Patients can present to us with a sudden severe headache, also known as a thunderclap headache. Although there are several potential causes of sudden headache(shown below), the main aetiology we try to exclude in the emergency department, is aneurysmal rupture. When we do rule this out, we still need to consider the other possible causes of a thunderclap headache. These can include Cerebral Venous Thrombosis and carotid Artery Dissection.

Causes of Sudden Headache

  • Cerebral aneurysmal rupture
  • Arterial Dissection
  • Venous Sinus Thrombosis
  • Reversible Vasoconstriction Syndrome
  • Rarer causes including
    • Spontaneous intracranial hypotension
    • Pituitary apoplexy
    • Pheochromocytoma
    • AMI

Spontaneous dissection of the carotid artery occurs in 3 per 100,000 of the population annually(1). Dissection of the vertebral artery occurs in 1 per 100,000 of the population, however it makes up about 25% of all cerebral events in those less than 40 year of age(2). It can manifest as headache(the most common early symptom(3))  with or without neck pain.

Clinical Presentation

Internal Carotid Artery Dissection.

There is a classic triad of symptoms and signs, but these only occur in 30% of cases(1). Two of the three can assist us in making the diagnosis:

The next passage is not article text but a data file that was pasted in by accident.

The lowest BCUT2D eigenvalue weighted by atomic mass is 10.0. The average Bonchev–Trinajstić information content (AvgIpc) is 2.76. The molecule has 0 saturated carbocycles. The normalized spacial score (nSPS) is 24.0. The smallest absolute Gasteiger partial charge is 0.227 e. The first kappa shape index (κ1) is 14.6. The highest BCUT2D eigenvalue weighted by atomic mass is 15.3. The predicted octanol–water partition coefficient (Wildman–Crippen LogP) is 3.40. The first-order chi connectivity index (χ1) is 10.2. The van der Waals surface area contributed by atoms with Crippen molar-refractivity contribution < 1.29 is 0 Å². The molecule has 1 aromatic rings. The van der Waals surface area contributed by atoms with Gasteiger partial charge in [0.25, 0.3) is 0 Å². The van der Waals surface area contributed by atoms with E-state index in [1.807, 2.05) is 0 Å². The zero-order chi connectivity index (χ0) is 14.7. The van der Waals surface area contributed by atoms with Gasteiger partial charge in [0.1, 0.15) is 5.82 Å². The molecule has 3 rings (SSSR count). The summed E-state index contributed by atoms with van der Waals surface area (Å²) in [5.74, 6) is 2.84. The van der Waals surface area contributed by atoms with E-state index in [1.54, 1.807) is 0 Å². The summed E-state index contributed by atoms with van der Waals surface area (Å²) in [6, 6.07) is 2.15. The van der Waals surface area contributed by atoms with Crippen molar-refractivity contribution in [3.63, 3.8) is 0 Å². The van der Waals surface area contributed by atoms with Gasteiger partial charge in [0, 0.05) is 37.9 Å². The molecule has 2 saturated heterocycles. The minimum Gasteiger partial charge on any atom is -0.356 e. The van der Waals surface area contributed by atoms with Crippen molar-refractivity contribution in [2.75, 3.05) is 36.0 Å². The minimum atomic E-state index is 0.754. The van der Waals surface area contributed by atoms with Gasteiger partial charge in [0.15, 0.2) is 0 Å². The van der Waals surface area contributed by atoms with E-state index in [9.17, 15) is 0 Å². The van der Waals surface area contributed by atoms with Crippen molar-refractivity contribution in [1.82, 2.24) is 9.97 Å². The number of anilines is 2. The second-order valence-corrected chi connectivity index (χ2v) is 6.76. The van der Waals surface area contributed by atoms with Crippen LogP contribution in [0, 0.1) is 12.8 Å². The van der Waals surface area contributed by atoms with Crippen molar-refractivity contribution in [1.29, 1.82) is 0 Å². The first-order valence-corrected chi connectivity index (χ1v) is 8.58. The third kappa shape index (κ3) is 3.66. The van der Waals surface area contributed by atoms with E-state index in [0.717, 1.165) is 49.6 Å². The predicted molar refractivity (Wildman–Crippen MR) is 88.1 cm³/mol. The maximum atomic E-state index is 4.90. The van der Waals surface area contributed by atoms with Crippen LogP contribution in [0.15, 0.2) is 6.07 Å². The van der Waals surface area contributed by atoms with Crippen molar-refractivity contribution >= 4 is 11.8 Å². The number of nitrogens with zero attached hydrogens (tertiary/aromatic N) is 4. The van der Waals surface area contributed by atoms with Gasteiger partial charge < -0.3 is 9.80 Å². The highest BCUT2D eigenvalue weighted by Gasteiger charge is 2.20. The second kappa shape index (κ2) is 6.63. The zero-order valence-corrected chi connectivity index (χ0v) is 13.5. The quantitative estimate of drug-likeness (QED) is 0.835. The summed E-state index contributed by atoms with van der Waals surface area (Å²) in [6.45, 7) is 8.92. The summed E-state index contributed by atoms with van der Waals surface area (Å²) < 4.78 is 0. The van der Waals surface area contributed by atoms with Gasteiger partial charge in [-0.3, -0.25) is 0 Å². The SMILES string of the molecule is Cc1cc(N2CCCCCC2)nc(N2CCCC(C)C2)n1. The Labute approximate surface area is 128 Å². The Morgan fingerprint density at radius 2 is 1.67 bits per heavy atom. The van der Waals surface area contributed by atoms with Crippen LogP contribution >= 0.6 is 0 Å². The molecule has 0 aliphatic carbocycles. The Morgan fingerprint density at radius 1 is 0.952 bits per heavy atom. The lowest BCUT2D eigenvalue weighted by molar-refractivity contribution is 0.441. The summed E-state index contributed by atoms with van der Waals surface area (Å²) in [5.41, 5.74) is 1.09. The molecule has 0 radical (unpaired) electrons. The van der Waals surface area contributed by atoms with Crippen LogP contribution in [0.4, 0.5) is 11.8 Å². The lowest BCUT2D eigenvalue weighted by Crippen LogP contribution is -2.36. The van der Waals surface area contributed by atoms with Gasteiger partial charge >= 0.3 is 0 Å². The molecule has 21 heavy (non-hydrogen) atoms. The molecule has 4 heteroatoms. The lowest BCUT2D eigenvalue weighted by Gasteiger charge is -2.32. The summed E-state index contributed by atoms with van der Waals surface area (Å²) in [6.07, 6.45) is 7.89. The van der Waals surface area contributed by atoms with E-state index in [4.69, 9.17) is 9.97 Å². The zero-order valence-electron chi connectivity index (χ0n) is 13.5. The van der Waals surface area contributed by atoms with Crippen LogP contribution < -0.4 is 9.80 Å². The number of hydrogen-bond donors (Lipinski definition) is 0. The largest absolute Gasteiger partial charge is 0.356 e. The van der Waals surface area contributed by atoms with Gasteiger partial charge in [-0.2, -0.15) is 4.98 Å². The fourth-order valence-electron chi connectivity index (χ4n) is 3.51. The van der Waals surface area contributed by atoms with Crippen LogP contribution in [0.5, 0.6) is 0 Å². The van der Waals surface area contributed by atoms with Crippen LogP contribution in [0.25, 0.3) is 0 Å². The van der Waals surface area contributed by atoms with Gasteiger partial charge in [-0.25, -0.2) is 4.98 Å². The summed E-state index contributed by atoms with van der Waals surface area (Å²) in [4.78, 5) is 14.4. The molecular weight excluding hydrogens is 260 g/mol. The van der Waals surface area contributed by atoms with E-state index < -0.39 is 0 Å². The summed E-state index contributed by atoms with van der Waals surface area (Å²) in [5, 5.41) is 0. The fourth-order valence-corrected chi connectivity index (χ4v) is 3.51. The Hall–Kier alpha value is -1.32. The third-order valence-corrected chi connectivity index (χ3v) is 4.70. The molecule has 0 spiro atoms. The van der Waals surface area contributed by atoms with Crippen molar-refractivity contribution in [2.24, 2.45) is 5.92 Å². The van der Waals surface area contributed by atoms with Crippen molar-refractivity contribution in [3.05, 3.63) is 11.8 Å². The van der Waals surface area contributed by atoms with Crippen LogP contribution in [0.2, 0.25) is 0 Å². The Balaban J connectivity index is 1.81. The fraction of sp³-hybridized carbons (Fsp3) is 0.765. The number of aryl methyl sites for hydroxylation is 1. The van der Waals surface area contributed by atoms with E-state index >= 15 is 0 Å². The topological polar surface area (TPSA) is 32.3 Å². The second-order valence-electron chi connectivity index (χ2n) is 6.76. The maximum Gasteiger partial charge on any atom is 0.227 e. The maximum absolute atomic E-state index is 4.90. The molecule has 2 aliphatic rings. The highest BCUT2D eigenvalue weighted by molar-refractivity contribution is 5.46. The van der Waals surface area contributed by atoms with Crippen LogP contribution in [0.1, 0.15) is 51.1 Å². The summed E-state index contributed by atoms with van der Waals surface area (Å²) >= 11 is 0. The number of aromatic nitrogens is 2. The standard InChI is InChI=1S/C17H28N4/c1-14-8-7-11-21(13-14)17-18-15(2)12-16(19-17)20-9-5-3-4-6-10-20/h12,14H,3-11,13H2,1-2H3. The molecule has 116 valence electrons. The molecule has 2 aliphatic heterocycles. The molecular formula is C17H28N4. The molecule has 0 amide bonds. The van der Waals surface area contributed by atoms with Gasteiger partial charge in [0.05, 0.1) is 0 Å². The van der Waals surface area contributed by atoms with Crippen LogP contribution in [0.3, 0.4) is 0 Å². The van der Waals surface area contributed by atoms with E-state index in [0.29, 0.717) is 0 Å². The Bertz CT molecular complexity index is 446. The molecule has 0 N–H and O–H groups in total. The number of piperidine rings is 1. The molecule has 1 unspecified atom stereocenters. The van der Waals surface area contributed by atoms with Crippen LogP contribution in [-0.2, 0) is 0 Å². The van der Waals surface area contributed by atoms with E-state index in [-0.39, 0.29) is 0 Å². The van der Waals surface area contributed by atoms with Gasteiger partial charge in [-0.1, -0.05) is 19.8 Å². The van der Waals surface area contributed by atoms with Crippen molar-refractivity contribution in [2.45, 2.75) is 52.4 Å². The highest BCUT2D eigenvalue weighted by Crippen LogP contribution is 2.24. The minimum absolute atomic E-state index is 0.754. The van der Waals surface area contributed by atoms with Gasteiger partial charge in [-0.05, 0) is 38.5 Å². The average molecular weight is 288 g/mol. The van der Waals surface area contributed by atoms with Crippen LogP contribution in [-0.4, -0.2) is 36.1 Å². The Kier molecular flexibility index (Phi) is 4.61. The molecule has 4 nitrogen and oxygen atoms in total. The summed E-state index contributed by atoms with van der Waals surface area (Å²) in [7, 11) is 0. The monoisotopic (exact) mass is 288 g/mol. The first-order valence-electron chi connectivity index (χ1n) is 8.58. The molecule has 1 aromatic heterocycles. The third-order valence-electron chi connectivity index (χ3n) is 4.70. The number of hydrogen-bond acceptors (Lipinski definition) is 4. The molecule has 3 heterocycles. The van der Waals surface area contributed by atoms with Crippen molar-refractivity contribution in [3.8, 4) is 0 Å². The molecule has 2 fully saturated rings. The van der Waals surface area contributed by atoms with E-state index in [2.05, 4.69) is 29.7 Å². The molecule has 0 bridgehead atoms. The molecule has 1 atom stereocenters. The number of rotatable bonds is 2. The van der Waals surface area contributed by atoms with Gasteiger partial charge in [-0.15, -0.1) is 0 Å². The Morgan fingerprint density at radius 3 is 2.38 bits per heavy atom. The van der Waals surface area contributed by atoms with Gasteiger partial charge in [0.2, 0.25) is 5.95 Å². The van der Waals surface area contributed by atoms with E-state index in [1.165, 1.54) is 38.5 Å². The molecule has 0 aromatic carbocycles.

1. Pain to one side of the head, face or neck
    1. Ipsilateral neck pain occurs in 25% of cases(4)
    2. Ipsilateral facial or orbital pain is present in about 50% of cases(5)
    3. Headache can involve the whole head, the front-temporal area or the occipital area(5)
    4. In most cases the headache is gradual, but it can be ‘thunderclap’ in nature.
  2. Partial Horner’s Syndrome (oculosympathetic palsy)
    1. Miosis and Ptosis occurs in < 50% of cases(50)

      Horner’s Syndrome. Source mrcophth.com

  3. Cerebral or Retinal ischaemia signs, which manifest days to weeks later.
    1. 20% have an ischaemic stroke without warning(7)
    2. Up to 90% of patients will have transient ischemic attacks with transient monocular blindness

Note that other cranial nerves may be involved, especially hypoglossal(CN12) Cranial nerves III, IV and VII, including taste sensation may be affected. 25% of patients report pulsatile tinnitus(6).

Vertebral Artery Dissection

The initial presentation is pain in the posterior neck or head followed by ischaemic symptoms.

  1. Neck Pain(7)
    1. This is usually posterior neck pain in 50% of patients.
  2. Headache(7)
    1. It occurs in 60% of patients
    2. It is almost always occipital.
  3. Ischaemia
    1. Transient ischaemic attacks do not occur as often as with carotid artery dissections.
    2. 90% will have ischaemic symptoms
      1. These will be of the brain stem (lateral medulla), thalamus, cerebral or cerebellar hemispheres
      2. Lateral Medullary Syndrome known as Wallenberg’s syndrome will involve:
        1. Sensory Symptoms
          1. Ipsilateral pain and temperature Deficits of the face and cranial nerves